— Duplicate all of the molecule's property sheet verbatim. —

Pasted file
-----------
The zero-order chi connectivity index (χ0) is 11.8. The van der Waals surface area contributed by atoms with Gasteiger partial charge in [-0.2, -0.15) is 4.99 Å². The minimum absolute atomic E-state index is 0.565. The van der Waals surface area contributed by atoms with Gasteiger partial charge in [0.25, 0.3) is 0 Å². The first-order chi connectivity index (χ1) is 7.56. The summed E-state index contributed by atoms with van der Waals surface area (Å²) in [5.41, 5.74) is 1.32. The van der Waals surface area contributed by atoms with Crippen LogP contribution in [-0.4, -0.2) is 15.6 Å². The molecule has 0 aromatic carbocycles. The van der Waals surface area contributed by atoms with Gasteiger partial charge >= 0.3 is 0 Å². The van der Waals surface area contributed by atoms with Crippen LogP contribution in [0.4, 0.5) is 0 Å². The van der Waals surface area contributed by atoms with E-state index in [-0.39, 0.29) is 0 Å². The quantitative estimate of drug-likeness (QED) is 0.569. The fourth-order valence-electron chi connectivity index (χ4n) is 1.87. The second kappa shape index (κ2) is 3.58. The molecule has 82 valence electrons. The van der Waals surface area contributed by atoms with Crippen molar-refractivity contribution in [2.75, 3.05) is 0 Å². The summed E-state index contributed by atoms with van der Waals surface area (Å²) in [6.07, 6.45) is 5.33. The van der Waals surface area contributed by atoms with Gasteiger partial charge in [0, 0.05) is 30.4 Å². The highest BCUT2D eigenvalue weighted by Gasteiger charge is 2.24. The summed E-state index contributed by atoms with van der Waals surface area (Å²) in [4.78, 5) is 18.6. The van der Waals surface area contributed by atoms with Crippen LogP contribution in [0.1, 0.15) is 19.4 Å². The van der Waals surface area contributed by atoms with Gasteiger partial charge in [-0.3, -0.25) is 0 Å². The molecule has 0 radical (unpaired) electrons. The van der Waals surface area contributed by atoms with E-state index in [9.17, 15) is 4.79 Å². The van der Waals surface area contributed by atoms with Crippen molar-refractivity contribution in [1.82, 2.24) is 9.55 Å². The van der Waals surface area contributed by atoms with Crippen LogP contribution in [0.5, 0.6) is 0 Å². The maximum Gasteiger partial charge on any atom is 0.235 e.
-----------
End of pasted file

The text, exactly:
The zero-order chi connectivity index (χ0) is 11.8. The van der Waals surface area contributed by atoms with Gasteiger partial charge in [-0.2, -0.15) is 4.99 Å². The minimum absolute atomic E-state index is 0.565. The van der Waals surface area contributed by atoms with Gasteiger partial charge in [0.25, 0.3) is 0 Å². The first-order chi connectivity index (χ1) is 7.56. The summed E-state index contributed by atoms with van der Waals surface area (Å²) in [5.41, 5.74) is 1.32. The van der Waals surface area contributed by atoms with Crippen LogP contribution in [-0.4, -0.2) is 15.6 Å². The molecule has 0 aromatic carbocycles. The van der Waals surface area contributed by atoms with Gasteiger partial charge >= 0.3 is 0 Å². The van der Waals surface area contributed by atoms with Crippen LogP contribution in [0.4, 0.5) is 0 Å². The van der Waals surface area contributed by atoms with E-state index in [-0.39, 0.29) is 0 Å². The quantitative estimate of drug-likeness (QED) is 0.569. The fourth-order valence-electron chi connectivity index (χ4n) is 1.87. The second kappa shape index (κ2) is 3.58. The molecule has 82 valence electrons. The van der Waals surface area contributed by atoms with Crippen molar-refractivity contribution in [2.75, 3.05) is 0 Å². The summed E-state index contributed by atoms with van der Waals surface area (Å²) in [6.07, 6.45) is 5.33. The van der Waals surface area contributed by atoms with Gasteiger partial charge in [0, 0.05) is 30.4 Å². The highest BCUT2D eigenvalue weighted by Gasteiger charge is 2.24. The summed E-state index contributed by atoms with van der Waals surface area (Å²) in [4.78, 5) is 18.6. The van der Waals surface area contributed by atoms with Crippen LogP contribution in [0.1, 0.15) is 19.4 Å². The van der Waals surface area contributed by atoms with Gasteiger partial charge in [-0.3, -0.25) is 0 Å². The molecule has 0 radical (unpaired) electrons. The van der Waals surface area contributed by atoms with E-state index in [9.17, 15) is 4.79 Å². The van der Waals surface area contributed by atoms with Crippen molar-refractivity contribution in [1.82, 2.24) is 9.55 Å². The van der Waals surface area contributed by atoms with Crippen LogP contribution in [0.5, 0.6) is 0 Å². The maximum Gasteiger partial charge on any atom is 0.235 e.